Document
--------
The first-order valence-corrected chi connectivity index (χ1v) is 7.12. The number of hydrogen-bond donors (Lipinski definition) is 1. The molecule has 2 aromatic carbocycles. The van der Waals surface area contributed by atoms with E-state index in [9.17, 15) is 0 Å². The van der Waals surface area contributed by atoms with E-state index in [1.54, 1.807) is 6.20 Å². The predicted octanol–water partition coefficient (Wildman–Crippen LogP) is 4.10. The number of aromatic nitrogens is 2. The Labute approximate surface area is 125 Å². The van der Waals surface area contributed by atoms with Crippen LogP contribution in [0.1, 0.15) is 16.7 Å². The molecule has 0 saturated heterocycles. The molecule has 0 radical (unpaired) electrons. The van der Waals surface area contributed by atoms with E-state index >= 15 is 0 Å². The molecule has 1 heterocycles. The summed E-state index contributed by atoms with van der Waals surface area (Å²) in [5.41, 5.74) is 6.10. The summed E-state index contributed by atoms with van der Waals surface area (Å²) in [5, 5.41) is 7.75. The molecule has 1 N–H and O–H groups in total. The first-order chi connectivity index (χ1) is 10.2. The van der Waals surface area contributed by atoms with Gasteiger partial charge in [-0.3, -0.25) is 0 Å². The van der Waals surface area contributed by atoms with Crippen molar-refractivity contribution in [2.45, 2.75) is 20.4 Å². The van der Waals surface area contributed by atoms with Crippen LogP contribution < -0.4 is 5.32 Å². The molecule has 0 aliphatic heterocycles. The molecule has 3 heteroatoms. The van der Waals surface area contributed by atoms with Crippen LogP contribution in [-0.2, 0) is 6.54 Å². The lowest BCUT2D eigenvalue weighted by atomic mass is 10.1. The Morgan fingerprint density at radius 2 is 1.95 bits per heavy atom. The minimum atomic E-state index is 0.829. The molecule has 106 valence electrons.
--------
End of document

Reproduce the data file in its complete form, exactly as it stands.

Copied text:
The first-order valence-corrected chi connectivity index (χ1v) is 7.12. The number of hydrogen-bond donors (Lipinski definition) is 1. The molecule has 2 aromatic carbocycles. The van der Waals surface area contributed by atoms with E-state index in [9.17, 15) is 0 Å². The van der Waals surface area contributed by atoms with E-state index in [1.54, 1.807) is 6.20 Å². The predicted octanol–water partition coefficient (Wildman–Crippen LogP) is 4.10. The number of aromatic nitrogens is 2. The Labute approximate surface area is 125 Å². The van der Waals surface area contributed by atoms with Crippen LogP contribution in [0.1, 0.15) is 16.7 Å². The molecule has 0 saturated heterocycles. The molecule has 0 radical (unpaired) electrons. The van der Waals surface area contributed by atoms with E-state index >= 15 is 0 Å². The molecule has 1 heterocycles. The summed E-state index contributed by atoms with van der Waals surface area (Å²) in [5.41, 5.74) is 6.10. The summed E-state index contributed by atoms with van der Waals surface area (Å²) in [5, 5.41) is 7.75. The molecule has 1 N–H and O–H groups in total. The first-order chi connectivity index (χ1) is 10.2. The van der Waals surface area contributed by atoms with Gasteiger partial charge in [-0.3, -0.25) is 0 Å². The van der Waals surface area contributed by atoms with Crippen molar-refractivity contribution in [2.45, 2.75) is 20.4 Å². The van der Waals surface area contributed by atoms with Crippen LogP contribution < -0.4 is 5.32 Å². The molecule has 0 aliphatic heterocycles. The molecule has 3 heteroatoms. The van der Waals surface area contributed by atoms with Crippen LogP contribution in [-0.2, 0) is 6.54 Å². The lowest BCUT2D eigenvalue weighted by atomic mass is 10.1. The Morgan fingerprint density at radius 2 is 1.95 bits per heavy atom. The minimum atomic E-state index is 0.829. The molecule has 106 valence electrons.